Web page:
If you need pleasure, your muse might point you to pleasure.
If you need materials, the muse might point you to the right set of pens.
If you need support, the muse might point you to the financial or emotional support you need to get your art off the ground.
Your muse might whisper in words, notes or signs.
So who are the muses of Amuse?
Let's meet them.
1. Melete or Attention
The first muse of Amuse is Melete. But if you don't speak Ancient Greek, call her by her English name: Attention.
Sometimes she goes by the name, "Contemplation" or "Meditation."
According to the mythology, Melete is born of water.
The first muse inspires the flow of attention, the flow or ideas, the flow of creativity. She moves like water. Perhaps like water, she transforms states and circumstances.
In addition to paying attention to flow states in contemplative and creative practice, in the first cycle of Amuse: A Course in Contemplative Creativity, we focus on listening.
Sometimes, the muses' clues are subtle. Listening is an art that helps us get in touch with whatever muse we need in any moment.
2. Mneme or Memory
Have you heard of a meme?
If so, you may already be familiar with the second muse, Mneme.
"Meme" comes from the same root as Mneme.
Mneme means memory.
In weeks 4-6 of Amuse, we'll be musing with our memories, investigating what memory is and how it plays out in our physical bodies, in our individual consciousnes and in the collective unconsciousness.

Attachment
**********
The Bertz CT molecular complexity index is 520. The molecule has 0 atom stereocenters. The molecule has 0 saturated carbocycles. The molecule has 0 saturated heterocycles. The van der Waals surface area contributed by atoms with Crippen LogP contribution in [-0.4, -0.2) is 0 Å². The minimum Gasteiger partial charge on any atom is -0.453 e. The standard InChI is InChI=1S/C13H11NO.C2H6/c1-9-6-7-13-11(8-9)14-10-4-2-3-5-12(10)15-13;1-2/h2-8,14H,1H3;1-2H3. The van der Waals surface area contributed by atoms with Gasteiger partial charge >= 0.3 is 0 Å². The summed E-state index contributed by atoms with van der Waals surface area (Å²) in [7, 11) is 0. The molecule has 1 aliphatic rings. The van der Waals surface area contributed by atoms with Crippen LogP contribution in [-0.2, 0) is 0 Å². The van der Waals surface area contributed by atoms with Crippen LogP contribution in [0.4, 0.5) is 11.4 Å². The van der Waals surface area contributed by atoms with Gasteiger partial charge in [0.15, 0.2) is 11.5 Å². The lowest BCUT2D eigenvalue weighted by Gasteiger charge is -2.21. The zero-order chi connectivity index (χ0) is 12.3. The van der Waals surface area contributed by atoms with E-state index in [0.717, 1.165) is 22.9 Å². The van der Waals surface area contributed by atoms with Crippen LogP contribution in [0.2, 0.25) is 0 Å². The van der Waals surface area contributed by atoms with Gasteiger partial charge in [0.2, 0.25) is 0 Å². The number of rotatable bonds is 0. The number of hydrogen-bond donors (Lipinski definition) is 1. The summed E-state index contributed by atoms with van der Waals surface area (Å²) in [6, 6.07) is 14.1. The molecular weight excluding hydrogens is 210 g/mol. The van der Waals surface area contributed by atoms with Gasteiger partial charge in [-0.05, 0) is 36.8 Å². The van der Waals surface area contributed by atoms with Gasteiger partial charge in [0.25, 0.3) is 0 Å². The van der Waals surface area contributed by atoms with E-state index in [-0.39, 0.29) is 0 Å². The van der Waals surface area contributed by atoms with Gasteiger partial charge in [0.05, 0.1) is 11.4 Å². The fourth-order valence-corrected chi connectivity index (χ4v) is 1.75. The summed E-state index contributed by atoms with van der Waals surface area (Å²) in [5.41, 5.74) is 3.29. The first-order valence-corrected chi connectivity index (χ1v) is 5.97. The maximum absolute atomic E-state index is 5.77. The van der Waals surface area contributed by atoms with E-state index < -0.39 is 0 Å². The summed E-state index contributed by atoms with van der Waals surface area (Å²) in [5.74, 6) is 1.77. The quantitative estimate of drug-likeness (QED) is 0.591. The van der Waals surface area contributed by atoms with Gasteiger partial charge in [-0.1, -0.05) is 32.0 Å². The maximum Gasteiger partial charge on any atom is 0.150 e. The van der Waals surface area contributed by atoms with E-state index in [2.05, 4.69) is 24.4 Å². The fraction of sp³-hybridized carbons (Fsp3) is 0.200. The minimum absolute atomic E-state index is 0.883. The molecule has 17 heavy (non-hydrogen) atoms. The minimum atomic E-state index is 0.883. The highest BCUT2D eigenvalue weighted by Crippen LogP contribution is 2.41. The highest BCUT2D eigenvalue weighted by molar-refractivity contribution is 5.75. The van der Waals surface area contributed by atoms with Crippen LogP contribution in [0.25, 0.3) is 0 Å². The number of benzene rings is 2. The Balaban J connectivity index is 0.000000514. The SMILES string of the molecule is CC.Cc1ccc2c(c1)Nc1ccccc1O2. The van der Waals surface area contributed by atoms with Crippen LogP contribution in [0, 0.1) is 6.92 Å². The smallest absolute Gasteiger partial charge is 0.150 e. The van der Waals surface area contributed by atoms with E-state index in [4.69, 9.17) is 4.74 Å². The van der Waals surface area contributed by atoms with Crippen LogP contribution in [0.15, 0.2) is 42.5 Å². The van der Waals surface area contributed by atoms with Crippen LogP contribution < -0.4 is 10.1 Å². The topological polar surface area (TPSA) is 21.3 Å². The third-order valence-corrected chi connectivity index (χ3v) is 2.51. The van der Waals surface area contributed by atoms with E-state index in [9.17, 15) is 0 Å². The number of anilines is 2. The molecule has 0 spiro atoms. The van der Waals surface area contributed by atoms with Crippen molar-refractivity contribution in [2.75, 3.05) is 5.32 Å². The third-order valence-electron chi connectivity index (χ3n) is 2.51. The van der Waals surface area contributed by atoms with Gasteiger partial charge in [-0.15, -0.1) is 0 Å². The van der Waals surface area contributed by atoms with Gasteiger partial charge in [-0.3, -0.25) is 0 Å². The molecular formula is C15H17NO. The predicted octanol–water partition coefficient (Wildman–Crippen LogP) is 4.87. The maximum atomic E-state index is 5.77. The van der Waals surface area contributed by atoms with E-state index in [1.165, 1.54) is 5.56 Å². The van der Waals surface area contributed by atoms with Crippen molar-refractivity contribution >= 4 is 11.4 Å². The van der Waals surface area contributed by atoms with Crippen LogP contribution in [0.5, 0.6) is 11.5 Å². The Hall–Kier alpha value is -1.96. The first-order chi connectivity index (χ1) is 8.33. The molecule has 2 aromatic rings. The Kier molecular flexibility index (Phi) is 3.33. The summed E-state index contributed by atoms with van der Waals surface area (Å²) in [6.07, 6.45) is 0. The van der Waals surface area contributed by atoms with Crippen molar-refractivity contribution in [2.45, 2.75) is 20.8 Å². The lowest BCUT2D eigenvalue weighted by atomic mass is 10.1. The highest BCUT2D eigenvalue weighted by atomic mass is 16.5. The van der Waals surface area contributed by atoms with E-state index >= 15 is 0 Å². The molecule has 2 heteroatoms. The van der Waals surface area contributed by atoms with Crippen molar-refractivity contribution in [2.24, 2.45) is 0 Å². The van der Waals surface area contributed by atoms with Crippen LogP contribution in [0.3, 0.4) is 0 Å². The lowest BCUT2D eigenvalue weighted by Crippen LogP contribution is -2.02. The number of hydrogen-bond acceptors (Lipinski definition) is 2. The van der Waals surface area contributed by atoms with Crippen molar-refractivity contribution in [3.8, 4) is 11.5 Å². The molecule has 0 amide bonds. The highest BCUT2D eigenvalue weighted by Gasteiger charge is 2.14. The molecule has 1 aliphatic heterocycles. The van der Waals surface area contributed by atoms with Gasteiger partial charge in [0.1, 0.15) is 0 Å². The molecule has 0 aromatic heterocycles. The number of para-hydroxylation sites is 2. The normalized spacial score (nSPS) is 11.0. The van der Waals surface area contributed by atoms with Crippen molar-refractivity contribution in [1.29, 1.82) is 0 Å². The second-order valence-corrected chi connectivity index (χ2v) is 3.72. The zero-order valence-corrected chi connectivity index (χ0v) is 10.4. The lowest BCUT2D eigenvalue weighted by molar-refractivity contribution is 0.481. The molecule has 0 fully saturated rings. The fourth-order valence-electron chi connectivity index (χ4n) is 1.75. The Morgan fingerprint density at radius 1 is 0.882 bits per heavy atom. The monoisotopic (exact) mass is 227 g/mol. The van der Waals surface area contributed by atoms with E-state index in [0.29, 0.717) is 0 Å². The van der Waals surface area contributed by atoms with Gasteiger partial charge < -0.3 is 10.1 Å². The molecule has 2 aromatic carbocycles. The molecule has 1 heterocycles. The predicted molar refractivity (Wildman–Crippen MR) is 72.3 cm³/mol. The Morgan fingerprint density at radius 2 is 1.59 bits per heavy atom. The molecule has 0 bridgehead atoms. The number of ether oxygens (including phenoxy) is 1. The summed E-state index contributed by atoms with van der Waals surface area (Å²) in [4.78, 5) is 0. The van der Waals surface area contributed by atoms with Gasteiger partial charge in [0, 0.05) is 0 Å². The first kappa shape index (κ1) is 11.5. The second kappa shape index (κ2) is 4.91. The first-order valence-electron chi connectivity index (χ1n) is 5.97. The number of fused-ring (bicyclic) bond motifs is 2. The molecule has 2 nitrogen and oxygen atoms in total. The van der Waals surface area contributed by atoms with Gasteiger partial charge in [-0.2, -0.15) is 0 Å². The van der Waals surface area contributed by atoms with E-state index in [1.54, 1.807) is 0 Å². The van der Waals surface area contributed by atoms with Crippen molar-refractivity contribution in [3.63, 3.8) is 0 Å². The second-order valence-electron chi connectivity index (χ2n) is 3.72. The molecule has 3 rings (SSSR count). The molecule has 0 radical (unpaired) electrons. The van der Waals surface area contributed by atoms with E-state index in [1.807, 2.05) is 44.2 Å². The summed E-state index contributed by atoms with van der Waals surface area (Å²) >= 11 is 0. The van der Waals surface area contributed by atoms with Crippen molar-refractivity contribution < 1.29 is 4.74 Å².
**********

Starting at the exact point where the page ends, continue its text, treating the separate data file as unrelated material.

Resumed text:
We look at things like limitations, rituals and "murmuration."
Melete, or Attention, influences, Mneme, or Memory. What we attend to mindfully, we often remember.
Artists must tune in consciously and continuously with the world. They must listen to the world, to themselves, to their bodies, to others.
Attention and memory, Melete and Mneme come into play in parenting, teaching, drawing, hairdressing, dancing, public speaking, cooking, gardening, performing, yoga - you name it.
In the second cycle, we lightly touch on different theories of memory. Walter Benjamin calls memory a theatre of the mind. Biologists like Richard Semon envision cell to hold memories that play out in our physical bodies and in our experience of the world.
How do the theatres of our minds/bodies meet the theatres of other minds/bodies? How does the memory of one single event differ from one person to the next? What happens when two people explore the gaps and crossings between personal and interpersonal memories?
The second cycle of Amuse allows you to investigate what memory is and how it might inspire your practices.